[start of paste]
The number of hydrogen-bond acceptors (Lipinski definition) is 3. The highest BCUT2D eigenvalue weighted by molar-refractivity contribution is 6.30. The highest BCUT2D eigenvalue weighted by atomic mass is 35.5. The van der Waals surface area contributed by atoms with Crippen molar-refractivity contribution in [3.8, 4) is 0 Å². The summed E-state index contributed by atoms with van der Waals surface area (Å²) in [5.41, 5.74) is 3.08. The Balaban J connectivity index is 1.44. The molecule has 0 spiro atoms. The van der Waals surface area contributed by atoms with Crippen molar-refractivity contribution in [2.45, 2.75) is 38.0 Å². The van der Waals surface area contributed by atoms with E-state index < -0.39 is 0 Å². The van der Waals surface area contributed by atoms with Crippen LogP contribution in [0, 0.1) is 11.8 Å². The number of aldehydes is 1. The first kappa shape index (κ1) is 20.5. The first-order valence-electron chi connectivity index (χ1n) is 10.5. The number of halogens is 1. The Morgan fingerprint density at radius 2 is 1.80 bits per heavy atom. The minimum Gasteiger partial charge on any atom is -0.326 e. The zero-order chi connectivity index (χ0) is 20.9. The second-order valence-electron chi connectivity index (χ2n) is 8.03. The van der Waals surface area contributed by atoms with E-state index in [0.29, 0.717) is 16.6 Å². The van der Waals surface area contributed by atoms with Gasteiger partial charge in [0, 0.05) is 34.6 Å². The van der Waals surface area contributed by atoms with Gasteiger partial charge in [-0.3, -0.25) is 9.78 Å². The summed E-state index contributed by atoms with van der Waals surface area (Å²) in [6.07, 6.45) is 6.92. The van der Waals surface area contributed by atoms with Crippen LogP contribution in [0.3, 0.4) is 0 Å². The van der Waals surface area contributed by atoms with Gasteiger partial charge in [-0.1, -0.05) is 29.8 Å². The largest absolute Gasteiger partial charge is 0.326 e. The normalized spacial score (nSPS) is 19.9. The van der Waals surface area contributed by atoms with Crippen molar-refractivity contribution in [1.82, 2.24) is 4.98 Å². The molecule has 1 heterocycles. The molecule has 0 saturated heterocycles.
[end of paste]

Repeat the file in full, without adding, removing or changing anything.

The number of hydrogen-bond acceptors (Lipinski definition) is 3. The highest BCUT2D eigenvalue weighted by molar-refractivity contribution is 6.30. The highest BCUT2D eigenvalue weighted by atomic mass is 35.5. The van der Waals surface area contributed by atoms with Crippen molar-refractivity contribution in [3.8, 4) is 0 Å². The summed E-state index contributed by atoms with van der Waals surface area (Å²) in [5.41, 5.74) is 3.08. The Balaban J connectivity index is 1.44. The molecule has 0 spiro atoms. The van der Waals surface area contributed by atoms with Crippen molar-refractivity contribution in [2.45, 2.75) is 38.0 Å². The van der Waals surface area contributed by atoms with E-state index < -0.39 is 0 Å². The van der Waals surface area contributed by atoms with Crippen LogP contribution in [0, 0.1) is 11.8 Å². The number of aldehydes is 1. The first kappa shape index (κ1) is 20.5. The first-order valence-electron chi connectivity index (χ1n) is 10.5. The number of halogens is 1. The Morgan fingerprint density at radius 2 is 1.80 bits per heavy atom. The minimum Gasteiger partial charge on any atom is -0.326 e. The zero-order chi connectivity index (χ0) is 20.9. The second-order valence-electron chi connectivity index (χ2n) is 8.03. The van der Waals surface area contributed by atoms with E-state index in [0.29, 0.717) is 16.6 Å². The van der Waals surface area contributed by atoms with Gasteiger partial charge in [0, 0.05) is 34.6 Å². The van der Waals surface area contributed by atoms with Gasteiger partial charge in [-0.3, -0.25) is 9.78 Å². The summed E-state index contributed by atoms with van der Waals surface area (Å²) in [6.07, 6.45) is 6.92. The van der Waals surface area contributed by atoms with Crippen LogP contribution in [0.3, 0.4) is 0 Å². The van der Waals surface area contributed by atoms with Gasteiger partial charge in [-0.1, -0.05) is 29.8 Å². The largest absolute Gasteiger partial charge is 0.326 e. The normalized spacial score (nSPS) is 19.9. The van der Waals surface area contributed by atoms with Crippen molar-refractivity contribution in [1.82, 2.24) is 4.98 Å². The molecule has 1 heterocycles. The molecule has 0 saturated heterocycles.